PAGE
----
No More Shushing
"Dare to be bold!" she exclaims to the dozen teens as she darts around the sunlight-filled meeting room in her bare feet, encouraging a few shy participants to try different techniques with the scripts she handed out. She offers her purse as a prop, encouraging two teens to use it in a scene. "Acting is about doing, not saying," she explains. A couple teens have come from as far as Lansing. That evening, a playwriting workshop by Purple Rose staff will give adults their turn with the theater experts.
Karen Persello, who heads Chelsea's youth and teen services, says "anything is fair game" for programs at McKune, expanded and renovated in 2006. Although reading and early literacy is still important--and juvenile books continue to edge out movies at the circulation desk--it's no longer her primary goal as a librarian. "School is for education," she says. "We want kids to associate the library with fun so they keep coming back."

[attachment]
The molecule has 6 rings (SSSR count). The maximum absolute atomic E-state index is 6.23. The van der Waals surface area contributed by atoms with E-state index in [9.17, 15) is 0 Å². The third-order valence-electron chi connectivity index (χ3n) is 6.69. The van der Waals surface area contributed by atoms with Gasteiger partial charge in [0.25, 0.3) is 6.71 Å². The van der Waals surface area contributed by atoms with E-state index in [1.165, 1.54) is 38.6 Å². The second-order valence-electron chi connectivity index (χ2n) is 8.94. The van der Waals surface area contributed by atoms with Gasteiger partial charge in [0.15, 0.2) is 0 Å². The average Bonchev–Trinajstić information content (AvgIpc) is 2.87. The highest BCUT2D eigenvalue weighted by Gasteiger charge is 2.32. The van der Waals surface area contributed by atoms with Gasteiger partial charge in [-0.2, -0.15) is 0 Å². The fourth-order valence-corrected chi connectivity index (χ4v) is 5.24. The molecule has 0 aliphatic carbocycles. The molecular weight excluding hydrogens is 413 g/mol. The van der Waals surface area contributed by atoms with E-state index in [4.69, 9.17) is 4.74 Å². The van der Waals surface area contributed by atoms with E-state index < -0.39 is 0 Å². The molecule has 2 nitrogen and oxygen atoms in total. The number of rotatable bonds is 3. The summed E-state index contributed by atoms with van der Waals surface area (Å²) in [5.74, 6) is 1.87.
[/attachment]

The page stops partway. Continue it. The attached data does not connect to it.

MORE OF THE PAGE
On a Saturday afternoon at Dexter's new library--which opened in March--it's clear from the sound of drums beating that someone's having fun. In the lower-level community room, a group of preteens, teens, and adults sits in a large circle. Everyone has a hand drum balanced between the knees. It's a West African drumming workshop.
"Put the rhythm inside you," a man named Sundance from Chelsea's Tree of Life Cultural Arts Studio encourages the drummers. "Take a bite," he says, grinning. "Can you believe we're making these sounds? Even in a library?"
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